# Diophantine Equation & Primes

Standard

I stumbled upon following statement on some webpage (don’t have link):

There exist infinitely many integers $n$ such that $n^2 +1$ divides $n!$.

I tried proving it, though not able to prove it but here are my insights:

• Proof by contradiction (the way we show infinite primes) doesn’t work here.
• I need to prove that $\frac{n!}{n^2+1} = k \in \mathbb{N}$ for infinitely many values of $n$, so I should try to express $n^2+1$ in product form (since numerator is already in product form). After writing denominator in product form,  find a condition satisfied by infinitely many values of $n$, which generates infinitely many natural numbers as outcomes of $\frac{n!}{n^2+1}$.

First idea that came to my mind, for factoring the denominator was in terms Gaussian Integers (numbers of form $a+ib$ where $a,b$ are integers and $i = \sqrt{-1}$), but I am not able to proceed in this direction further.

Second idea to generate factors of denominator was to analyze Diophantine equation (i.e. we are concerned with only integer solutions of given equation), of form: $x^2 + 1 = Dy^2$

Here is a theorem from Diophantine equation, which can help me generate factors:

Lemma: Let $p$ be a prime. The diophantine equation: $x^2 - py^2 = -1$ is solvable if and only if $p=2$ or $p\equiv 1 \pmod 4$

Proof: If the considered equation has a solution $(x,y)$, then $p| x^2+1$. Hence either  $p=2$ or  $p \equiv 1 \pmod 4$.

For $p=2$$x=y=1$ is a solution.

We show that there is a solution for each prime $p=4t+1$. Let us study the existence of an integral solution $(x_0,y_0)$ to the wee known diophantine equation: $x_0^2 - py_0^2 = 1$.

Observe that $x_0$ is odd [otherwise, $y_0^2 \equiv py_0^2 \equiv 3 \pmod 4$, but no square leaves a remainder 3 when divided by 4]. Thus in the relation:

$x_0^2 - 1 = (x_0-1)(x_0+1) = py_0^2$

factors $x_0+1$ and $x_0-1$ have greatest common divisor 2, and consequently one of them is a doubled square (to be denoted by $2x^2$) and the other one $2p$ times a square (to be denoted by $2py^2$).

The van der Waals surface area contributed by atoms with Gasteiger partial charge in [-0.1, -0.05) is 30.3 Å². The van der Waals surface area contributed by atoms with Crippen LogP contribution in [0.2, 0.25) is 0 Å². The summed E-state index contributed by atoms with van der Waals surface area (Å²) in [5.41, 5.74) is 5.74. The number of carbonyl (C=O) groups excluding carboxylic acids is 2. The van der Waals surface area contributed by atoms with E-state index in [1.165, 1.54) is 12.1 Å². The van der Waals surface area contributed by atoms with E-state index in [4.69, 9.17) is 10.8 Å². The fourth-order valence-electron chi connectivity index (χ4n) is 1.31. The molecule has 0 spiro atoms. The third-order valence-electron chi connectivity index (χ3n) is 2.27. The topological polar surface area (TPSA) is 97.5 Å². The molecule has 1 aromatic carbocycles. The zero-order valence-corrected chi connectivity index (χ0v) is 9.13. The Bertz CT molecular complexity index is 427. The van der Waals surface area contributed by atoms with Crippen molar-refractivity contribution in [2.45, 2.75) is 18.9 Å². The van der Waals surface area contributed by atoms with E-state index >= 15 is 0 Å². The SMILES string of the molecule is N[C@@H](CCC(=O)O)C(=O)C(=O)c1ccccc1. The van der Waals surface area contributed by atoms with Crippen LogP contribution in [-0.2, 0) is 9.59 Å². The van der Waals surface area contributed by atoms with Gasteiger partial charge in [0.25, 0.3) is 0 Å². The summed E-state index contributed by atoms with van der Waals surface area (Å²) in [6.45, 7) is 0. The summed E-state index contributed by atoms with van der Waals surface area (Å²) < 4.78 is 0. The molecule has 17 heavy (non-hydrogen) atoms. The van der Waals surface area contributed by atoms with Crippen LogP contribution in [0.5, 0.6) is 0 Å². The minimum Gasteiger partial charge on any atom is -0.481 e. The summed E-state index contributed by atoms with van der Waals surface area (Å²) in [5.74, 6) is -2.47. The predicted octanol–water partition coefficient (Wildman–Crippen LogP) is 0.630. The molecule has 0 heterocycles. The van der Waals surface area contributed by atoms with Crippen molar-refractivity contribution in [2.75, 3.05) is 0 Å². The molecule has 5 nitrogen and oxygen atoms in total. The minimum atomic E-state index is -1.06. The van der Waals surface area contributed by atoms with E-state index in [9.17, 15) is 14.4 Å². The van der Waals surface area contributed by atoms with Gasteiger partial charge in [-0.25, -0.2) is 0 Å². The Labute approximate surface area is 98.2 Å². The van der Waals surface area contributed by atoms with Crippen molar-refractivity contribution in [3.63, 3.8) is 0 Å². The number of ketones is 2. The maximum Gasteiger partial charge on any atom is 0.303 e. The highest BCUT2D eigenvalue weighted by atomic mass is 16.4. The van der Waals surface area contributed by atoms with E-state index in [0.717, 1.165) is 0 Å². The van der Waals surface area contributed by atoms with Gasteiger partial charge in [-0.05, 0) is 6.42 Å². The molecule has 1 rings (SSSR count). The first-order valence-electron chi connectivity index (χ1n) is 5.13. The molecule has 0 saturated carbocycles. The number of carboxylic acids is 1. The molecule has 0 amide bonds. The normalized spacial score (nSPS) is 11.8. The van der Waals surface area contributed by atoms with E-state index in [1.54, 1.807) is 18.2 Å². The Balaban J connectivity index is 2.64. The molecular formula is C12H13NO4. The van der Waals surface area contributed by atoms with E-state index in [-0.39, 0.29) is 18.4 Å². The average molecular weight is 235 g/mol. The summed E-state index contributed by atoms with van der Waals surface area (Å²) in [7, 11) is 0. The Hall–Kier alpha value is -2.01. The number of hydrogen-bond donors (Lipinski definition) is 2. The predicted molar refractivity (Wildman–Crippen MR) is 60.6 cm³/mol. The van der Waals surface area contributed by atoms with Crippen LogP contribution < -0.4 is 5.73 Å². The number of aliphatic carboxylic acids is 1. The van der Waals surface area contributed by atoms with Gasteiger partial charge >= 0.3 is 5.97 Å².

The case $x_0+1 = 2x^2$ and $x_0-1 = 2py^2$ is impossible because it leads to a smaller solution of diophantine equation: $x^2-py^2=1$. [method of infinite descent]

It follows that $x_0-1=2x^2$ , and $x_0+1 = 2py^2$, therefore $x^2-py^2 = -1$

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Now we return back to main statement.

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Let $n^2+1 = pm^2$, where $m \in \mathbb{N}$ and $p$ is a prime of  form $p=2$ or $p \equiv1 \pmod 4$.

Now let us consider another result:

Lemma: There are infinitely number of primes of the form $4n+1$.

ProofSuppose $n>1$ is an integer. Let $p$ be the smallest prime divisor of $N$.

We define $N=(n!)^2 +1$.

Since $N$ is odd, $p$ cannot be equal to $2$. It is clear that $p$ is bigger than $n$ (otherwise $p \mid 1$ ).

We know that $p$ has the form $4k+1$ or $4k+3$. Since $p\mid N$ we have:

$(n!)^2 \equiv -1 \pmod p \$

$\Rightarrow (n!)^{p-1} \equiv (-1)^{ \frac{p-1}{2} } \pmod p$.

Using Fermat’s little Theorem we get $(-1)^{ \frac{p-1}{2} } \equiv 1 \pmod p$.

If $p$ was of the form $4k+3$ then $\frac{p-1}{2} =2k+1$ is odd and therefore we obtain $-1 \equiv 1 \pmod p$ or $p \mid 2$ which is a contradiction since $p$ is odd.

Hence, $p$ is of the form $4k+1$, now we can repeat the procedure replacing $n$ with $p$ and produce an infinite sequence of primes of the form $4k+1$.

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From above lemma, we can say that, $n^2+1 = pm^2$ for infinitely many values of $p$

I have expressed denominator in product form, what remains to prove is that the expression $\frac{n!}{pm^2}$  simplifies to give a natural number as answer.

Now this appears to me as a dead end.

If you discover/know the proof of starting statement please give its outline in comments.

But, the motive of this post is to show the beautiful flowers I observed while searching for a path which leads to given statement.

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